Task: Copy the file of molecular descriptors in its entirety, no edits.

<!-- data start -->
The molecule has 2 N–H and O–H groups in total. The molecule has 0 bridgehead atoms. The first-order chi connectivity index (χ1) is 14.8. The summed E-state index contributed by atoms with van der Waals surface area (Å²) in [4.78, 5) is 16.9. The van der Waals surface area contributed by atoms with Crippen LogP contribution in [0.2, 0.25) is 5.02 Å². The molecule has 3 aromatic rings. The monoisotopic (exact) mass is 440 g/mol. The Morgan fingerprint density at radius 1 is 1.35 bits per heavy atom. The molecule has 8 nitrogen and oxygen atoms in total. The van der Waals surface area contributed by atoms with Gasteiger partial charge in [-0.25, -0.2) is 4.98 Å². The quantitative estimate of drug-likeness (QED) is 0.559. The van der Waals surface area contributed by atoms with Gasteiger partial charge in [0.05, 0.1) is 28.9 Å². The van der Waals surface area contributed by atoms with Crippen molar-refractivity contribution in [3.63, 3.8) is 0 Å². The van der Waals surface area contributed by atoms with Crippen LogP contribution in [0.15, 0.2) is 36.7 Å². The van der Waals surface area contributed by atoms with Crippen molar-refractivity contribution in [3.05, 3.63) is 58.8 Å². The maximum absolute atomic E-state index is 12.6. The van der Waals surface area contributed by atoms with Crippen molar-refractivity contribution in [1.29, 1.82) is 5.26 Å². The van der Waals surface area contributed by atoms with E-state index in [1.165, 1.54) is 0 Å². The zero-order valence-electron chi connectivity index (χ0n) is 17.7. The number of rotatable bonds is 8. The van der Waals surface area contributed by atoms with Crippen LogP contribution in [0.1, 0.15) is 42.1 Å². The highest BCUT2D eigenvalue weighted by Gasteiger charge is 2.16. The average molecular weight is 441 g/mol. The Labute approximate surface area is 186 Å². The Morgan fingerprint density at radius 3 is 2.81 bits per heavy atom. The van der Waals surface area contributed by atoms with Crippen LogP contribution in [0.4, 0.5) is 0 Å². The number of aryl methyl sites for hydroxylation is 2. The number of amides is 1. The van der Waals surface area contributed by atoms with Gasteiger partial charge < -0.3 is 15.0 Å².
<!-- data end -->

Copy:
The molecule has 2 N–H and O–H groups in total. The molecule has 0 bridgehead atoms. The first-order chi connectivity index (χ1) is 14.8. The summed E-state index contributed by atoms with van der Waals surface area (Å²) in [4.78, 5) is 16.9. The van der Waals surface area contributed by atoms with Crippen LogP contribution in [0.2, 0.25) is 5.02 Å². The molecule has 3 aromatic rings. The monoisotopic (exact) mass is 440 g/mol. The Morgan fingerprint density at radius 1 is 1.35 bits per heavy atom. The molecule has 8 nitrogen and oxygen atoms in total. The van der Waals surface area contributed by atoms with Gasteiger partial charge in [-0.25, -0.2) is 4.98 Å². The quantitative estimate of drug-likeness (QED) is 0.559. The van der Waals surface area contributed by atoms with Gasteiger partial charge in [0.05, 0.1) is 28.9 Å². The van der Waals surface area contributed by atoms with Crippen molar-refractivity contribution in [3.63, 3.8) is 0 Å². The van der Waals surface area contributed by atoms with Crippen LogP contribution in [0.15, 0.2) is 36.7 Å². The van der Waals surface area contributed by atoms with Crippen molar-refractivity contribution in [3.05, 3.63) is 58.8 Å². The maximum absolute atomic E-state index is 12.6. The van der Waals surface area contributed by atoms with Crippen molar-refractivity contribution in [1.29, 1.82) is 5.26 Å². The van der Waals surface area contributed by atoms with E-state index in [1.165, 1.54) is 0 Å². The zero-order valence-electron chi connectivity index (χ0n) is 17.7. The number of rotatable bonds is 8. The van der Waals surface area contributed by atoms with Crippen LogP contribution in [0.1, 0.15) is 42.1 Å². The highest BCUT2D eigenvalue weighted by Gasteiger charge is 2.16. The average molecular weight is 441 g/mol. The Labute approximate surface area is 186 Å². The Morgan fingerprint density at radius 3 is 2.81 bits per heavy atom. The van der Waals surface area contributed by atoms with Crippen LogP contribution in [0.4, 0.5) is 0 Å². The number of aryl methyl sites for hydroxylation is 2. The number of amides is 1. The van der Waals surface area contributed by atoms with Gasteiger partial charge < -0.3 is 15.0 Å².